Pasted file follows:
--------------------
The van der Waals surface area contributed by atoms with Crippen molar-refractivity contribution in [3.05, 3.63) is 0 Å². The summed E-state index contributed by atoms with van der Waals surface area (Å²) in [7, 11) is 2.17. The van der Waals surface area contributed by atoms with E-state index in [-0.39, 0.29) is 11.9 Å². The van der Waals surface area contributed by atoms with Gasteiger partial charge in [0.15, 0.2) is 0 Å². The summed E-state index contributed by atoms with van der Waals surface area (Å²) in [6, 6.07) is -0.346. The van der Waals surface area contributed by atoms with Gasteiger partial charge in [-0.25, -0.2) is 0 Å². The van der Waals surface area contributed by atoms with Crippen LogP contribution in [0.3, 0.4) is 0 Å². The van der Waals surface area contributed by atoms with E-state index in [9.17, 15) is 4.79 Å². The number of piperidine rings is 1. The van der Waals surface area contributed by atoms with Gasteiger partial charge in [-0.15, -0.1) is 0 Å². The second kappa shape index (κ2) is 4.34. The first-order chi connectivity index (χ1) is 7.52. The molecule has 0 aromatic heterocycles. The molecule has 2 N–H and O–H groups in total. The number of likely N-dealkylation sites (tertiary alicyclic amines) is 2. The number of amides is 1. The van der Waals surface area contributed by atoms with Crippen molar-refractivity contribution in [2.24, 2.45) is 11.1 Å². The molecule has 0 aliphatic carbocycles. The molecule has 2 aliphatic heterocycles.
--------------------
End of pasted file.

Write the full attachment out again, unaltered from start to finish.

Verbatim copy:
The van der Waals surface area contributed by atoms with Crippen molar-refractivity contribution in [3.05, 3.63) is 0 Å². The summed E-state index contributed by atoms with van der Waals surface area (Å²) in [7, 11) is 2.17. The van der Waals surface area contributed by atoms with E-state index in [-0.39, 0.29) is 11.9 Å². The van der Waals surface area contributed by atoms with Gasteiger partial charge in [0.15, 0.2) is 0 Å². The summed E-state index contributed by atoms with van der Waals surface area (Å²) in [6, 6.07) is -0.346. The van der Waals surface area contributed by atoms with Gasteiger partial charge in [-0.25, -0.2) is 0 Å². The van der Waals surface area contributed by atoms with Crippen LogP contribution in [0.3, 0.4) is 0 Å². The van der Waals surface area contributed by atoms with E-state index in [9.17, 15) is 4.79 Å². The number of piperidine rings is 1. The van der Waals surface area contributed by atoms with Gasteiger partial charge in [-0.15, -0.1) is 0 Å². The second kappa shape index (κ2) is 4.34. The first-order chi connectivity index (χ1) is 7.52. The molecule has 0 aromatic heterocycles. The molecule has 2 N–H and O–H groups in total. The number of likely N-dealkylation sites (tertiary alicyclic amines) is 2. The number of amides is 1. The van der Waals surface area contributed by atoms with Crippen molar-refractivity contribution in [2.24, 2.45) is 11.1 Å². The molecule has 0 aliphatic carbocycles. The molecule has 2 aliphatic heterocycles.